I always enjoy reading Bank of England Governor Mervin King speeches.

His recent speech was very interesting as well, as King dismissed global inflation agenda and explained that inflation is a monetary phenomenon. Take a look:

“…The explanation is that inflation is the result, in the old adage, of too much money chasing too few goods. Inflation arises when the total amount of money spending (or nominal demand) in the economy is greater than the value today of the available goods and services. When the Bank of England changes Bank Rate to keep consumer price inflation close to the target of 2%, we influence – albeit imprecisely and with a time lag – the amount of money spent in the economy and so the inflation rate. In short, inflation is made at home. …”.


“… Monetary policy – a credible commitment to the inflation target and a broadly stable growth of total money spending – was then, and is always, the key to low and stable inflation….”

This speech is yet another sign that money is making a come-back into central bank inflation thinking. One may find it a bit surprising, when ECB focuses communication on anchoring inflation expectations under 2-pillar strategy, and BoE talks about money under direct inflation targeting strategy, while the other way around would seem more natural. This would be wrong impression, money and asset prices are becoming an important part of monetary policy agenda, just to mention US “lot of housing bubbles” and global imbalances.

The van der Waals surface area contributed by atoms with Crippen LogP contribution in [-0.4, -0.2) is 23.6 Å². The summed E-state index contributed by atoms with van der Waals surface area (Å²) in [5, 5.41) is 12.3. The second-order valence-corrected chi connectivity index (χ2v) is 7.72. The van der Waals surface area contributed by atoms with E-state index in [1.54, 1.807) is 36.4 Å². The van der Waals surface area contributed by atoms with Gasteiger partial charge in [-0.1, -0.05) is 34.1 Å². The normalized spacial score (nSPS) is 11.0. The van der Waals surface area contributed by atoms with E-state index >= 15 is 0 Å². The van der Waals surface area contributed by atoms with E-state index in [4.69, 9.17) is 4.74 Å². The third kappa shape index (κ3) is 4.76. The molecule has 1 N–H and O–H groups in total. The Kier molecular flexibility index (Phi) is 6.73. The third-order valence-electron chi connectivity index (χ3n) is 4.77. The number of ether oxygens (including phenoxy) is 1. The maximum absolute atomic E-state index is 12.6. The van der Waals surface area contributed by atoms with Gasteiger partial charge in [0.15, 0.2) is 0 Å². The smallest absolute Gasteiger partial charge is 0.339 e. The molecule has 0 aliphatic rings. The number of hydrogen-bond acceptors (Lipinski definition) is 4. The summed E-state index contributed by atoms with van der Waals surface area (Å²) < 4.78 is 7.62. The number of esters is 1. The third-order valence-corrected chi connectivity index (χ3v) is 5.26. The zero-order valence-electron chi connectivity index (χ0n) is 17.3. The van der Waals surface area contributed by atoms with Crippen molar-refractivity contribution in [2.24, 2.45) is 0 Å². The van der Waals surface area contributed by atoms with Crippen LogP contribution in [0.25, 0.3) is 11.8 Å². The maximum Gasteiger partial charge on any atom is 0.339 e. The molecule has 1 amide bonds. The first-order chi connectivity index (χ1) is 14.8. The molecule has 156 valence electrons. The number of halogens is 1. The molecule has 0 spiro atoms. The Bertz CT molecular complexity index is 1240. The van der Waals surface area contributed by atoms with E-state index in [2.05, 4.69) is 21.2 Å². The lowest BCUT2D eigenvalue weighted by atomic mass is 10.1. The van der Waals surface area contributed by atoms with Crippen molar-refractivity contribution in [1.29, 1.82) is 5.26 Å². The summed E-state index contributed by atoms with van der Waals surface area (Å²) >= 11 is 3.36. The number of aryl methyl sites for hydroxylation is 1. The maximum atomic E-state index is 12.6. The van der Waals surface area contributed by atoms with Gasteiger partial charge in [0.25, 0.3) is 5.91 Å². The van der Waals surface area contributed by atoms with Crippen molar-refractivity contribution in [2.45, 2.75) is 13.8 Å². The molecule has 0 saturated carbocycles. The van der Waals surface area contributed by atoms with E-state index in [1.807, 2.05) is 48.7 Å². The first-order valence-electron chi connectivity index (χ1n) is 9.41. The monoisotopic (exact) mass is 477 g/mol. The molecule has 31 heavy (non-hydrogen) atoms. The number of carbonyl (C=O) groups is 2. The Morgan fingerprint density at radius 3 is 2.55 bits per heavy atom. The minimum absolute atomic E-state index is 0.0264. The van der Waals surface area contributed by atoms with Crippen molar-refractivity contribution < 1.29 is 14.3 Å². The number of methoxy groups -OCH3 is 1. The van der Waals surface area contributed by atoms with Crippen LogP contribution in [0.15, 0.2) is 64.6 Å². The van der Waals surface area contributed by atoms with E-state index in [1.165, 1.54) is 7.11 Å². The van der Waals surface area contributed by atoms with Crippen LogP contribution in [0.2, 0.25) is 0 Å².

Merving King also explains how the MPC makes decisions:

“… It is highly appropriate that I have been talking this evening about the recent decisions of the Monetary Policy Committee in the shadow of King Arthur’s Round Table. For the Round Table symbolised the equality of the knights. To quote one authority, “there is no head of the table at a round table, and so no one person is at a privileged position.” Equally, the Monetary Policy Committee comprises nine members, each with one vote, and the decision is determined by a majority of those votes rather than by consensus. No individual has a monopoly of wisdom and the pursuit of a consensus may hinder the discovery of the truth. Of course, I would not claim that the Bank of England is the longlost site of Camelot, nor that meetings of the MPC are characterised by jousting and feasting. But I hope you can see that in its deliberations, the MPC has adopted the spirit, if not the literal shape, of the Round Table. …”